(616e) 3D Micro-Extrusion of Hierarchical Porous Structures for Sorption and Catalysis | AIChE

(616e) 3D Micro-Extrusion of Hierarchical Porous Structures for Sorption and Catalysis

This contribution presents the potential of 3D printed materials in the area of Carbon Capture and Utilisation (CCU). Carbon Capture, Utilisation and Storage (CCUS) technologies could enable large (90-95%) reductions in CO2 emissions from power generation using fossil fuels and energy-intensive industrial processes. In CCU CO2 is captured and the CO2, as source of carbon, is utilized as a raw material for other processes like the manufacture of fuels, carbonates, polymers and chemicals. Capturing CO2 using solid adsorbents is a promising alternative to state-of-art technologies using amine solutions as absorbents. In this study, solid adsorbents for CO2 capture and heterogeneous catalysts for chemical conversion of CO2 have been manufactured by 3D printing. 3D printing allows to tailor the porous architecture in view of optimal heat and mass transfer properties combined with a low pressure drop leading to an improved efficiency of sorption and catalytic processes.

3D printing was performed by a technology known as Direct Ink Writing or robocasting, which is based on the direct extrusion of viscous paste through a nozzle. By the controlled stacking of the extruded fibers layer by layer, structured porous architectures can be produced in a wide variety of materials that find application in sorption and catalysis ranging from metals supports, zeolites, oxide ceramics, activated carbon, (functionalised) polymers,... and their combinations. The paste formulation (active powder material, (in)organic binder, rheology modifier, dispersants,...), extrusion conditions and post-processing conditions have an impact on the porosity, structural properties, mechanical strength and performance (selectivity and kinetics) of the materials. Different strategies to control the porosity within the fibers by the use of different (in)organic binders have been developed.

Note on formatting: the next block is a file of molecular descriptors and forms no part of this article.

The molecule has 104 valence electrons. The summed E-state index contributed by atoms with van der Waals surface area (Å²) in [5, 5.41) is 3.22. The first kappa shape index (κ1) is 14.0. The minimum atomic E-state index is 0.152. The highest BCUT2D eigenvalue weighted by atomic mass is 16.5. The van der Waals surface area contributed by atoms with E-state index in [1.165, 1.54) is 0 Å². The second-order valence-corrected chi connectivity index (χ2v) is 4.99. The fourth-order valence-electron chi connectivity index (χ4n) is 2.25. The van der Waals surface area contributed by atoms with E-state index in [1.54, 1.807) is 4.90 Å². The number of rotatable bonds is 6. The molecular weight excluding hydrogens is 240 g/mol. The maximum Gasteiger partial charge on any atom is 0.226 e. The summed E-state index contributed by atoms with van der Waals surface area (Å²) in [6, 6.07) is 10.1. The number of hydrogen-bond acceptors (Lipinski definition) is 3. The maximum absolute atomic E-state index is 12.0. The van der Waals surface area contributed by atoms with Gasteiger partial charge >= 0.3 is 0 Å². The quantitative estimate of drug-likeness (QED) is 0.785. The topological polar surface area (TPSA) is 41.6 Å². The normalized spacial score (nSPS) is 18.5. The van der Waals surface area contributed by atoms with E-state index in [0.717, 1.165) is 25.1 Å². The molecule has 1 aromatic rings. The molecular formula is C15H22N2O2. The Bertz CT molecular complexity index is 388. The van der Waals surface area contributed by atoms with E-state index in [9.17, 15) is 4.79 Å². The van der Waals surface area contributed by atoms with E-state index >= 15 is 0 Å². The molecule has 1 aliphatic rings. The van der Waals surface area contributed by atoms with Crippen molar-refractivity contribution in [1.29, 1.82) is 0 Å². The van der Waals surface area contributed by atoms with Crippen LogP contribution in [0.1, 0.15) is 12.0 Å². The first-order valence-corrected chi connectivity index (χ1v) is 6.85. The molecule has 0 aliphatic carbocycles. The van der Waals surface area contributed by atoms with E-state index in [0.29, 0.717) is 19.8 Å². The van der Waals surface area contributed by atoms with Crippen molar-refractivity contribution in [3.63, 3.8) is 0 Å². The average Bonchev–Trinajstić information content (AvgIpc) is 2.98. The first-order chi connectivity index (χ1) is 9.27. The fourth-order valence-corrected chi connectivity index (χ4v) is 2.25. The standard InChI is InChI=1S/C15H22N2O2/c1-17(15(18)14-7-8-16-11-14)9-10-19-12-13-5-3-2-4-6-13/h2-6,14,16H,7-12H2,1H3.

Figure 1: 3D printed structures for CO2 capture: (a) activated carbon, (b) zeolite.